a year in food and life

Winter panzanella December 1, 2007

Filed under: food,salads,veggies — superspark @ 8:05 am


If I weren’t such a huge fan of panzanella, the classic Italian bread salad, I might have stopped making this dish just for the sheer amount of effort required and the seemingly outrageous number of dishes it produced. Though it looks as simple and as charmingly rustic as can be once it’s in the bowl, it’s actually deceptively high maintenance. There’s peeling and dicing the butternut squash, a task I dreaded until Alanna taught me a shortcut. (Forget the peeler. Cut the bulbous bottom off, then “peel” both halves separately using a sharp knife. It makes the task MUCH easier.) Then there’s washing and trimming the brussels sprouts, cutting the onion and herbs, dicing the bread, “cooking” the bread in a buttery-herby mixture, baking the croutons, baking the squash, boiling the brussels sprouts, and making the vinagrette. Phew. And that’s not even counting baking the bread, if, like me, you’re addicted to Jim Lahey’s no-knead bread fresh out of the oven.

People, this is not a dish that can be thrown together on a whim, as it turns out. Luckily I was working from home the day I decided to attempt this behemoth, which gave me the license to slowly cut, roast, and boil over the course of hours, assembling the final product just as Dylan walked in the door. Only the massive pile of dishes in the kitchen belied the fact that I hadn’t just whipped up this little salad at a moment’s notice. Originally from the Food Network’s Michael Chiarello, I found this recipe for winter panzanella here on Smitten Kitchen, when it was mentioned as part of Deb’s Thanksgiving round-up.  For the record that I feel for anyone who tried to take on this dish while putting together the rest of a Thanksgiving feast.

So was it worth all the work? Well, I’ll take a summery tomato panzanella or a creamy green springtime panzanella over this one any day. But in the interests of eating seasonally, of avoiding mealy winter tomatoes, this is a good substitute. The buttery, crisp croutons, speckled with parmesan were so good it was hard to resist snacking on them while I prepared the rest of the salad. And can you really go wrong with butternut squash? I don’t know that I have the energy and dish-washing moxie in me to make this a stand-by in my repertoire, but I’ll certainly make this again when I want a light winter supper that recalls the days of summer.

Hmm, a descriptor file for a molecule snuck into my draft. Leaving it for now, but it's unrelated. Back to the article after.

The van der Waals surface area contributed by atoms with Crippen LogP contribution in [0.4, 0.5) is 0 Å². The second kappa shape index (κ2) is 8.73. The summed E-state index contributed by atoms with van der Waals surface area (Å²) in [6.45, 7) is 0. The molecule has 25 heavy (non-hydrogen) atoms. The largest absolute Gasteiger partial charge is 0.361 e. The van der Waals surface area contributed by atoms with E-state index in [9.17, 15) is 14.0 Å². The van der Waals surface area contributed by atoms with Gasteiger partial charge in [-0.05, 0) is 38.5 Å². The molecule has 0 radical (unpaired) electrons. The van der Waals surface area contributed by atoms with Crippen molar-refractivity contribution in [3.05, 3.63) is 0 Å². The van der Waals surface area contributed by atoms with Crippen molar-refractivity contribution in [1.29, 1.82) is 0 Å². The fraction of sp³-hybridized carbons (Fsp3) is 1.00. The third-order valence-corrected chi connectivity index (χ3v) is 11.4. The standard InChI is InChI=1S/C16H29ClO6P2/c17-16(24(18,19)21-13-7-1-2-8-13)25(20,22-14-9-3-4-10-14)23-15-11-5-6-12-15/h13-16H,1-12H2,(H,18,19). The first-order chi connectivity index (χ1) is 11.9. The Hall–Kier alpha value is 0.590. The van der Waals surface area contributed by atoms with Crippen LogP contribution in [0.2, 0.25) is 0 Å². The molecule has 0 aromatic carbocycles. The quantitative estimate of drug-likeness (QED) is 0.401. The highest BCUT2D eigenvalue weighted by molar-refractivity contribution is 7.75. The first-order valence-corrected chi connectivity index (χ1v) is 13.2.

Winter panzanella (serves 4)


For the croutons:
1/4 cup unsalted butter
2 teaspoons finely chopped garlic
2 teaspoons finely chopped fresh thyme
6 cups day-old bread, crust removed, cubed
6 tablespoons finely grated Parmesan, plus more for garnish
Salt and freshly ground black pepper

For the salad:
1 small red onion, sliced thinly lengthwise
3 tablespoons sherry vinegar (I used red wine vinegar)
Gray salt (I used kosher)
4 cups peeled, seeded, and diced butternut squash (1/2-inch dice)
1/2 cup plus 1 1/2 tablespoons extra-virgin olive oil
1 tablespoon chopped fresh sage
Freshly ground black pepper
1/2 pound Brussels sprouts, ends trimmed, then quartered
1/2 cup fresh Italian parsley leaves

1. Preheat oven to 400 degrees F. Melt the butter in a large skillet over moderate heat and cook until it foams. Add the garlic and thyme, and immediately add the bread cubes. Toss to coat well. Add most of the grated cheese and stir. Transfer bread to a baking sheet and sprinkle with the remaining cheese and salt and pepper and gently toss again while still warm to melt the cheese. Bake stirring once or twice, until the croutons are crisp and lightly colored on the outside but still soft within, about 10 to 15 minutes. Set aside and let cool.

2. Soak the sliced onion in the sherry vinegar and a pinch of salt for about 15 minutes. Set aside.

3. Toss the squash with 1 1/2 tablespoons of the olive oil, sage, salt, and pepper. Arrange in a single layer on a baking sheet and bake until the squash is tender and lightly caramelized, about 15 to minutes. Let cool.

4. Bring a large pot of salted water to a boil. Add the quartered Brussels sprouts and cook until tender but retain a touch of crispness, about 1 1/2 minutes, and drain.

5. Into the reserved red onions and vinegar, whisk in remaining 1/2 cup olive oil. Season with pepper.

6. In a large bowl combine the roasted squash, croutons, and Brussels sprouts. Add the vinaigrette and toss. Add the parsley leaves and toss again. Taste and adjust the seasoning. Garnish with grated Parmesan and serve immediately.


3 Responses to “Winter panzanella”

  1. Alanna Says:

    It sure looks gorgeous – would there be any way to streamline the process? (Off to clean up my equally messy kitchen, leftovers from last night’s turkey cooking!)

  2. […] her typical fare (such as Spinach, Peach and Walnut Salad and Winter Panzanella), the subject of my first entry is pizza. And fried. Fried Pizza. I think that pretty much sums up […]

  3. BERNARD Says:

    Thanks for this wonderful post! I really can’t belive it’s almost Christmas. Sants and cookies here I come!

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